HyperArc is designed to help treatment planners produce consistent, high-quality treatment plans. It utilizes a standardized and reproducible process that eliminates some of the trial and error and guesswork normally involved. A pre-programmed geometry template and a stereotactic normal tissue objective (SRS-NTO) optimizer help the planner to meet planning goals for nearly all cases, making it possible to produce quality treatment plans efficiently, with a decreased dependence on the planner’s expertise.

“HyperArc results in a very good treatment plan in the first iteration, so the need to go back and change parameters and the trial and error aspect of treatment planning is greatly reduced,” remarks Ott.

“With our older method, plan quality was much more dependent on the skill set of the planner. But now planners pretty much come up with the same end result, whether they have ten or two years of experience,” says Menyhart. “We have a dosimetrist with 3 years’ experience who was able to turn around a treatment plan for two lesions in one day with no delivery issues, just one week after being trained on HyperArc. That tells you how simple it is to learn the treatment planning process.”

Gabor Menyhart, chief physicist, Cape Cod HospitalGabor Menyhart, chief physicist, Cape Cod Hospital

Menyhart adds: “Because of the preprogrammed geometrical factors and normal tissue objectives, treatment planning with HyperArc is much more predictable, and the time spent on these cases is less. We used to aim to complete treatment plan simulation and delivery in two weeks, but we accomplish this in one week now, which has a big impact on physician satisfaction and patient convenience.”

“The stereotactic NTO is a great feature,” says Silgen. “It forces very sharp fall offs outside of the tumor, so a lot of normal brain tissue is spared. It arrives at a quick and easy solution without having to create ancillary planning structures, which you’d need to do without HyperArc.”

Launching a HyperArc SRS Program in the Community Setting

Silgen and Ott agree that establishing an SRS program with HyperArc has been feasible and practical, even for their community-based institutions where resources are limited. “The number of personnel needed to implement HyperArc is doable on a community level,” says Silgen. “After we acquired the technology for HyperArc, we found it an easy system implement. I imagine that for the vast majority of people, the transition to HyperArc would be simple and routine.” Ott agrees. “You don’t need a team of dedicated radiosurgery physicians or physicists to implement HyperArc. HyperArc can be scaled to a practice of any size from large academic institutions to a small clinic or practice.”

Sjöström also describes implementing HyperArc as a practical choice. “With HyperArc, the treatment planning, delivery, and safety features are all automated,” Sjöström says. “If we didn’t have HyperArc, these things would be a technological barrier.”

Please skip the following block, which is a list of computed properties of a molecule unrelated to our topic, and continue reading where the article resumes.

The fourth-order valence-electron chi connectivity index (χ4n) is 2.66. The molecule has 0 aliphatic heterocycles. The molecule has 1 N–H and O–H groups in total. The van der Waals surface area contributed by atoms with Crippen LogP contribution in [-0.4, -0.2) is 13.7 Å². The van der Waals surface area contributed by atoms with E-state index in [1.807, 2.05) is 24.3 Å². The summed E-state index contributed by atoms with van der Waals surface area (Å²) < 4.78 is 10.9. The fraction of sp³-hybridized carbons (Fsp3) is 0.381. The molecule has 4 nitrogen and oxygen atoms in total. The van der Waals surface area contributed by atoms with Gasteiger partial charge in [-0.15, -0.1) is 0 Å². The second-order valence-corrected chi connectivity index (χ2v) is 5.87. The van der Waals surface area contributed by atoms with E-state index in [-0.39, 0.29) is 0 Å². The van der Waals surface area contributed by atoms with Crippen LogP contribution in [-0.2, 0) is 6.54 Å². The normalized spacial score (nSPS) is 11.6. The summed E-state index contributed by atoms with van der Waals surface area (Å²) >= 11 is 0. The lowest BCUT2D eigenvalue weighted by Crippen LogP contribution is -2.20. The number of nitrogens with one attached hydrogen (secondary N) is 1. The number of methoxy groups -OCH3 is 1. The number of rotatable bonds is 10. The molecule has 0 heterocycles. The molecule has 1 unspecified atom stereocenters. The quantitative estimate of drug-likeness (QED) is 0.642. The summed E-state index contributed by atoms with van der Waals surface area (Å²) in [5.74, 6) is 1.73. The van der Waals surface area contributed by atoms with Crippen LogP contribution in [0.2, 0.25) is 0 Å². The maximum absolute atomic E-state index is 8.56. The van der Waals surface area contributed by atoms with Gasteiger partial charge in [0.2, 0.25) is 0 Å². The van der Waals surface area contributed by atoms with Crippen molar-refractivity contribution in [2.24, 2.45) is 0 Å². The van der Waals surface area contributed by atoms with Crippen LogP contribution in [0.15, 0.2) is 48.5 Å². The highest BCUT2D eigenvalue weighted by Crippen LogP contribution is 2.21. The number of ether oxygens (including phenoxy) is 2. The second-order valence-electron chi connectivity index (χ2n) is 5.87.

Another benefit of HyperArc is that it utilizes Varian’s Edge/TrueBeam platform and Eclipse treatment planning, which can be used for conventional treatments (e.g. IMRT, IGRT) when not treating SRS indications. “The Varian Edge/TrueBeam platform is more versatile than other SRS systems that only deliver radiosurgery and SBRT-type treatments,” says Silgen. “We’re able to easily treat all of our regular external beam, SBRT, and HyperArc patients intermixed during the day on the same machine,” he adds. “This is another form of efficiency from a scheduling standpoint.”

It also means that users do not need to learn completely different systems to conduct the therapeutic radiation treatments that are typically administered in a radiotherapy department—a point made by Ho. “HyperArc treatments are administered on the same machine that the therapist uses to treat routine patients,” she says. “They don’t have to learn another system.”

HyperArc Replacing Other SRS Systems in Some Cancer Treatment Centers

Research studies comparing different types of SRS delivery systems have found that HyperArc treatment plans can be better or equivalent to plans from other SRS systems. In one study, HyperArc planning achieved better plan quality (with a higher conformity index (CI), steeper dose falloff, and better sparing of brain tissue) compared to conventional volumetric modulated arc therapy (VMAT) planning.1 Another study comparing HyperArc with CyberKnife® planning found that a HyperArc treatment plan was superior when it came to CI and total brain V12, while a CyberKnife plan showed a better gradient index (GI). However, evaluation scores assigned by a blinded physician did not show significant differences between the HyperArc and CyberKnife plans. The study concluded that the HyperArc-based SRS plan is comparable with the CyberKnife plan, “suggesting a greater potential to emerge as a suitable tool for SRS of multiple brain metastases.”2

Because of the efficiency, simplicity, ease of use, and versatility of a HyperArc-enabled TrueBeam or Edge system, some cancer centers are either replacing other types of SRS systems or launching brand new SRS programs with HyperArc technology.

“We had used another SRS system for 10 years, but now we’re in the process of transitioning away from it,” says Silgen. “We’re now treating most of our patients on our Edge system.” At Herlev, there was no prior SRS program until one was launched using HyperArc. “We didn’t consider other types of SRS systems, because of the flexibility that the HyperArc system offers. If we had chosen a different one, we would have been bound to treat only certain lesions,” says Sjöström. And according to Ho, Chi Mei Hospital is considering complete replacement of their cone-based SRS system “because of the time saved during treatment delivery” with HyperArc.

References

1Ohiro S, Ueda Y, Akino Y, et al. HyperArc VMAT planning for single and multiple brain metastases stereotactic radiosurgery: a new treatment planning approach. Radiat Oncol. 2018;13:13.

2Kadoya N, Abe Y, Kajikawa T, et al. Automated noncoplanar treatment planning strategy in stereotactic radiosurgery of multiple cranial brain metastases. Med Dosim. 2019;0958-3947(19)30029-9. The information captured herein represents the genuine experience of the attributed individuals and may not necessarily represent the views of Varian or the above referenced institutions. Your results may vary. Individuals were not compensated for their participation.

The information captured herein represents the genuine experience of the attributed individuals and may not necessarily represent the views of Varian or the above referenced institutions. Your results may vary.  Individuals were not compensated for their participation.